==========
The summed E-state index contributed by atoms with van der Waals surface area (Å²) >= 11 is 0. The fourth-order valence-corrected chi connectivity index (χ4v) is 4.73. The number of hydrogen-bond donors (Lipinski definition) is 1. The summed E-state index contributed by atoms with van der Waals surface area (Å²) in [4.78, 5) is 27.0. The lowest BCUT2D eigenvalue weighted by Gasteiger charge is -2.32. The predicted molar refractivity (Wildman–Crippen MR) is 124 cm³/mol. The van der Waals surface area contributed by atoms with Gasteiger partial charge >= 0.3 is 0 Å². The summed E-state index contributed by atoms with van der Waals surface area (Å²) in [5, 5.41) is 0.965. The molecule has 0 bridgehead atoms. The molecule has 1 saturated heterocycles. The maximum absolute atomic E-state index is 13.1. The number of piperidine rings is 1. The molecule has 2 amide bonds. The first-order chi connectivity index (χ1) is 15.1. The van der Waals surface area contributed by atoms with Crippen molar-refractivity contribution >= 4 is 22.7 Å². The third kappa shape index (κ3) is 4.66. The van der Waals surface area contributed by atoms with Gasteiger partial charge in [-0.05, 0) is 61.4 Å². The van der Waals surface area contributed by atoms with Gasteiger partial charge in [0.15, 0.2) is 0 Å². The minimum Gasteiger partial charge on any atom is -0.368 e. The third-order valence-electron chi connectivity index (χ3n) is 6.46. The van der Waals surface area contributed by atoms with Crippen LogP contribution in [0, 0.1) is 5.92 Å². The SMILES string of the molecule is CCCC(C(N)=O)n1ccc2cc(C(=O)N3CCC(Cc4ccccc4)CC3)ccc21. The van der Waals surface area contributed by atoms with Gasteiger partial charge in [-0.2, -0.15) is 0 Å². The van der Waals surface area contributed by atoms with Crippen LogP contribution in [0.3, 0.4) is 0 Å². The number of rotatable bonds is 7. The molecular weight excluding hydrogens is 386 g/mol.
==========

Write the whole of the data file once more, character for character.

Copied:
The summed E-state index contributed by atoms with van der Waals surface area (Å²) >= 11 is 0. The fourth-order valence-corrected chi connectivity index (χ4v) is 4.73. The number of hydrogen-bond donors (Lipinski definition) is 1. The summed E-state index contributed by atoms with van der Waals surface area (Å²) in [4.78, 5) is 27.0. The lowest BCUT2D eigenvalue weighted by Gasteiger charge is -2.32. The predicted molar refractivity (Wildman–Crippen MR) is 124 cm³/mol. The van der Waals surface area contributed by atoms with Gasteiger partial charge >= 0.3 is 0 Å². The summed E-state index contributed by atoms with van der Waals surface area (Å²) in [5, 5.41) is 0.965. The molecule has 0 bridgehead atoms. The molecule has 1 saturated heterocycles. The maximum absolute atomic E-state index is 13.1. The number of piperidine rings is 1. The molecule has 2 amide bonds. The first-order chi connectivity index (χ1) is 15.1. The van der Waals surface area contributed by atoms with Crippen molar-refractivity contribution >= 4 is 22.7 Å². The third kappa shape index (κ3) is 4.66. The van der Waals surface area contributed by atoms with Gasteiger partial charge in [-0.05, 0) is 61.4 Å². The van der Waals surface area contributed by atoms with Gasteiger partial charge in [0.15, 0.2) is 0 Å². The minimum Gasteiger partial charge on any atom is -0.368 e. The third-order valence-electron chi connectivity index (χ3n) is 6.46. The van der Waals surface area contributed by atoms with Crippen LogP contribution in [0, 0.1) is 5.92 Å². The SMILES string of the molecule is CCCC(C(N)=O)n1ccc2cc(C(=O)N3CCC(Cc4ccccc4)CC3)ccc21. The van der Waals surface area contributed by atoms with Gasteiger partial charge in [-0.2, -0.15) is 0 Å². The van der Waals surface area contributed by atoms with Crippen LogP contribution in [0.3, 0.4) is 0 Å². The number of rotatable bonds is 7. The molecular weight excluding hydrogens is 386 g/mol.